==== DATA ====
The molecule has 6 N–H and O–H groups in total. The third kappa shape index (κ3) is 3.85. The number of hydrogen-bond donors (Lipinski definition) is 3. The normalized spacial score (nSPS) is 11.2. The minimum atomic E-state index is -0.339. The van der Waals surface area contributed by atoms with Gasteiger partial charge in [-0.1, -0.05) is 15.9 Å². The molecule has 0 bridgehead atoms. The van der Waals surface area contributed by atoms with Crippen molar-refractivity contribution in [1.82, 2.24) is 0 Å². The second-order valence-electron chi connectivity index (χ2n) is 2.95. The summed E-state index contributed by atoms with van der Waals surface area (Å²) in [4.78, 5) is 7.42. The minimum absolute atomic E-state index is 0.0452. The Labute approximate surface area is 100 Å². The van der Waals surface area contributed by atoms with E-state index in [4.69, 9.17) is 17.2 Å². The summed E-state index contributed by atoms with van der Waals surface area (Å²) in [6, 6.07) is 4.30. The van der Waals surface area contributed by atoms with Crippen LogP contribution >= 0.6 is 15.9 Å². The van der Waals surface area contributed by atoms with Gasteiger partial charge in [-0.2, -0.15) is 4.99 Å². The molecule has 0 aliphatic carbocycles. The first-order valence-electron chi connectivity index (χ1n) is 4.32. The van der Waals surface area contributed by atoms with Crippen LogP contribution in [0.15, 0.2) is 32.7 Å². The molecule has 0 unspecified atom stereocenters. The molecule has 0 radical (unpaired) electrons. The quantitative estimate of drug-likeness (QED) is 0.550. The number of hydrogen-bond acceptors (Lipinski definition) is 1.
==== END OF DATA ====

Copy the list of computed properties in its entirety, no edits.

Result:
The molecule has 6 N–H and O–H groups in total. The third kappa shape index (κ3) is 3.85. The number of hydrogen-bond donors (Lipinski definition) is 3. The normalized spacial score (nSPS) is 11.2. The minimum atomic E-state index is -0.339. The van der Waals surface area contributed by atoms with Gasteiger partial charge in [-0.1, -0.05) is 15.9 Å². The molecule has 0 bridgehead atoms. The van der Waals surface area contributed by atoms with Crippen molar-refractivity contribution in [1.82, 2.24) is 0 Å². The second-order valence-electron chi connectivity index (χ2n) is 2.95. The summed E-state index contributed by atoms with van der Waals surface area (Å²) in [4.78, 5) is 7.42. The minimum absolute atomic E-state index is 0.0452. The Labute approximate surface area is 100 Å². The van der Waals surface area contributed by atoms with E-state index in [4.69, 9.17) is 17.2 Å². The summed E-state index contributed by atoms with van der Waals surface area (Å²) in [6, 6.07) is 4.30. The van der Waals surface area contributed by atoms with Crippen LogP contribution >= 0.6 is 15.9 Å². The van der Waals surface area contributed by atoms with Gasteiger partial charge in [-0.2, -0.15) is 4.99 Å². The molecule has 0 aliphatic carbocycles. The first-order valence-electron chi connectivity index (χ1n) is 4.32. The van der Waals surface area contributed by atoms with Crippen LogP contribution in [0.15, 0.2) is 32.7 Å². The molecule has 0 unspecified atom stereocenters. The molecule has 0 radical (unpaired) electrons. The quantitative estimate of drug-likeness (QED) is 0.550. The number of hydrogen-bond acceptors (Lipinski definition) is 1.